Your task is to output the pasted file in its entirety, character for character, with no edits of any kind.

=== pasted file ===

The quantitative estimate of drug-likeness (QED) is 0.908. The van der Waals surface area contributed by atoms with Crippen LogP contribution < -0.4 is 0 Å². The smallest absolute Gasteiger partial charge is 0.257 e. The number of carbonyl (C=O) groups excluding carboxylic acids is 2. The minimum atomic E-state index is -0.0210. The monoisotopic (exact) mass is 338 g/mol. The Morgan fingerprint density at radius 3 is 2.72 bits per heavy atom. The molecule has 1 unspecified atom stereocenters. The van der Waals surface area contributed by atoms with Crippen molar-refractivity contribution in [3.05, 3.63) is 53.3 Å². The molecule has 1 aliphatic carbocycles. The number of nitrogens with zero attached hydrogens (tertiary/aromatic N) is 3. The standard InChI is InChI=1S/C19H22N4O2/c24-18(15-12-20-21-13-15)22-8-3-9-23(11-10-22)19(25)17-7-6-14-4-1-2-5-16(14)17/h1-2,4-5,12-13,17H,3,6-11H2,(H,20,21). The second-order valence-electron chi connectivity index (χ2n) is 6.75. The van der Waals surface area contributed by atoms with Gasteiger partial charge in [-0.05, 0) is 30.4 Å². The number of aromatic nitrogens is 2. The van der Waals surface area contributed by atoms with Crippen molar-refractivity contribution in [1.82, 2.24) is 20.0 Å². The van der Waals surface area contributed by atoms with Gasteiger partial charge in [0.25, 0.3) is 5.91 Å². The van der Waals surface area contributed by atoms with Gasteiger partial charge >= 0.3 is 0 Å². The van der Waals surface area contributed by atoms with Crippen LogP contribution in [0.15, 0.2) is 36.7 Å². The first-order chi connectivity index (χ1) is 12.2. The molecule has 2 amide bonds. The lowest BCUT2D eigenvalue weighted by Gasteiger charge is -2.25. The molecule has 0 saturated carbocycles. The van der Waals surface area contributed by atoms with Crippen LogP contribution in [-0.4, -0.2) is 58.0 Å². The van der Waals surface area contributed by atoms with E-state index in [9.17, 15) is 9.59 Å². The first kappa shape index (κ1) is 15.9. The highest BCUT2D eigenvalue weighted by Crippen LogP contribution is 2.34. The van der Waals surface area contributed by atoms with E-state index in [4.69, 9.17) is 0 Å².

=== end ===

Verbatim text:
The quantitative estimate of drug-likeness (QED) is 0.908. The van der Waals surface area contributed by atoms with Crippen LogP contribution < -0.4 is 0 Å². The smallest absolute Gasteiger partial charge is 0.257 e. The number of carbonyl (C=O) groups excluding carboxylic acids is 2. The minimum atomic E-state index is -0.0210. The monoisotopic (exact) mass is 338 g/mol. The Morgan fingerprint density at radius 3 is 2.72 bits per heavy atom. The molecule has 1 unspecified atom stereocenters. The van der Waals surface area contributed by atoms with Crippen molar-refractivity contribution in [3.05, 3.63) is 53.3 Å². The molecule has 1 aliphatic carbocycles. The number of nitrogens with zero attached hydrogens (tertiary/aromatic N) is 3. The standard InChI is InChI=1S/C19H22N4O2/c24-18(15-12-20-21-13-15)22-8-3-9-23(11-10-22)19(25)17-7-6-14-4-1-2-5-16(14)17/h1-2,4-5,12-13,17H,3,6-11H2,(H,20,21). The second-order valence-electron chi connectivity index (χ2n) is 6.75. The van der Waals surface area contributed by atoms with Gasteiger partial charge in [-0.05, 0) is 30.4 Å². The number of aromatic nitrogens is 2. The van der Waals surface area contributed by atoms with Crippen molar-refractivity contribution in [1.82, 2.24) is 20.0 Å². The van der Waals surface area contributed by atoms with Gasteiger partial charge in [0.25, 0.3) is 5.91 Å². The van der Waals surface area contributed by atoms with Gasteiger partial charge >= 0.3 is 0 Å². The van der Waals surface area contributed by atoms with Crippen LogP contribution in [0.15, 0.2) is 36.7 Å². The first-order chi connectivity index (χ1) is 12.2. The molecule has 2 amide bonds. The lowest BCUT2D eigenvalue weighted by Gasteiger charge is -2.25. The molecule has 0 saturated carbocycles. The van der Waals surface area contributed by atoms with Crippen LogP contribution in [-0.4, -0.2) is 58.0 Å². The van der Waals surface area contributed by atoms with E-state index in [9.17, 15) is 9.59 Å². The first kappa shape index (κ1) is 15.9. The highest BCUT2D eigenvalue weighted by Crippen LogP contribution is 2.34. The van der Waals surface area contributed by atoms with E-state index in [4.69, 9.17) is 0 Å².